- Recombinant DNA
technology refers to the techniques
used to transplant genes from one living source into another where
it will be expressed.
- How Does it work?:
- The science of DNA technology includes the use
of special enzymes called restriction enzymes, DNA vectors, and
the host organisms. We will take a look at each of these groups in
the following section.
- Restriction Enzymes:
- These special enzymes were discovered in the
late 1960's as naturally occurring agents in bacteria. They
protect the bacterium against foreign DNA from other organisms.
Invading DNA is cut into pieces and made inoperable. This process
is called restriction. As with any
enzyme, these are specific in the job they do. Many of them only
recognize short, specific nucleotide sequences( recognition
sequences) and cut at specific points within those sequences.
Bacteria protect their own DNA by a process called
methylation. During this process
methyl groups are added to the nucleotides within the recognition
sequence. There are several hundred restriction enzymes and about
100 different recognition sequences.
- Recognition Sequences: are symmetric in
that the same sequence of 4 to 8 nucleotides is found on both
strands, but run in opposite directions. The restriction enzymes
usually cut the phosphodiester bonds of both strands in a
staggered manner. The result being both ends have a single
stranded area called the sticky
ends. It is within this space that the new
piece of DNA is added, attaching to the sticky ends. See the
- These unions are temporary until the enzyme
DNA ligase is added to catalyze the
formation of the phosphodiester bonds.
- Vectors: are used as carriers for
moving DNA from test tubes into cells. Bacterial plasmids and
viruses are the most widely used vectors in DNA transfer.
Bacterial cells can pick up the DNA through the process of
transformation. Lambda phages are used by eliminating the middle
of its liner genome and adding the foreign DNA in the created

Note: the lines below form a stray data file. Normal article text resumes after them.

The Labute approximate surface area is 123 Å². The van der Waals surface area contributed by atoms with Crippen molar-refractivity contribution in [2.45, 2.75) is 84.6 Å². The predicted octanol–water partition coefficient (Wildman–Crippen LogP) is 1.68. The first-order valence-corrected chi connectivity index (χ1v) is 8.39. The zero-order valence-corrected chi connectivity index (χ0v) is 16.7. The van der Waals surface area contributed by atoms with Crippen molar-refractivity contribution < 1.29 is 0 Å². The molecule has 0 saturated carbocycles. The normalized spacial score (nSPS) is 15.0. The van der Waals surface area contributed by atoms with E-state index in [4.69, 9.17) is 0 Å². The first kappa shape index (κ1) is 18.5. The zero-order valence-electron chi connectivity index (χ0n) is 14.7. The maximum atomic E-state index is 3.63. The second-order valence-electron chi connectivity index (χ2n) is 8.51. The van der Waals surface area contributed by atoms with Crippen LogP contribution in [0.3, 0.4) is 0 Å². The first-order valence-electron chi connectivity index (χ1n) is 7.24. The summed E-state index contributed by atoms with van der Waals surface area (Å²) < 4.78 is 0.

space. The phage is then introduced into the bacterial cell where
it replicated itself via the lysogenic cycle.
- Host Organisms: Bacteria are usually
used as hosts in genetic engineering. There are several reasons
why they are chosen. 1. Bacterial DNA can be easily isolated and
reintroduced into bacterial cells. 2. Bacterial cultures grow
quickly. Some disadvantages surface as well: 1. Bacteria, being
prokaryotic, may not be able to use the information in eukaryotic
genes. 2. Bacterial cells cannot make the the necessary changes in
transcription to produce some eukaryotic proteins. Eukaryotic
cells can also be used as hosts. Yeast cells and some plant and
animal cells can be a host for foreign DNA, but it is often
difficult to get such cells to take up engineered DNA.
- Steps for using Bacteria and Plasmids to Clone
- 1. Isolation of two kinds of DNA.
- 2. Treatment of plasmid and foreign DNA with
the same restriction enzyme.
- 3. Mixture of foreign DNA with clipped
- 4. Addition of DNA ligase.
- 5. Introduction of recombinant plasmid into
- 6. Production of multiple gene copies by gene
cloning and selection process for transformed cells.
- 7. Final screening for transformed
- Additional Methods for Analyzing and Cloning Nucleotide
- 1. Gel
Electrophoresis. is used to separate either
nucleic acids or proteins based upon molecular size, charge and
other physical properties. Various DNA's can be identified by
their characteristic banding patterns after being cut with their
particular retraction enzymes. Genes can be isolated, purified and
recovered from the gel with full biological activity.
- 2. DNA
Synthesis. It is possible to create known
short DNA sequences in the laboratory. The Sanger Method
is used to identify the sequence of a DNA
molecule. This method is based on: a). use of restriction enzymes
into small reproducible fragments. b). produce in a test tube DNA
strands complimentary to a strand from the restricted fragment.
c). Add a modified nucleotide that blocks further DNA
- 3. The Polymerase Chain
Reaction. This is another process that will
allow DNA to be copied and amss produced in vitro. This process
needs only a small bit of DNA and is being used in reconstruction
of ancient DNA, minute specimens from crime secenes, DNA from
cells infected with hard to find diseases, and DNA from single
embryonic cells for prenatal diagnosis.
Hybridization. is used to determine
the presence of a specific nucleotide sequence. Labeled probes
complementary to the gene of intrest are allowed to bind to DNA
from the cells being tested. This will determine if the gene being
sought is present. It will also account for the numbers of these
sequences, the size of the restriction fragment, and determine if
the gene is made of mRNA, and how much of the mRNA is
- Much of the above technology is being
practiced in The Human Genome Project. This is an enormous effort
to map and sequence the DNA of the human genome. Click
for a link to this project. Genome
- To practice this type of technology click here
to link up with AP
Lab Number 6 Molecular Biology.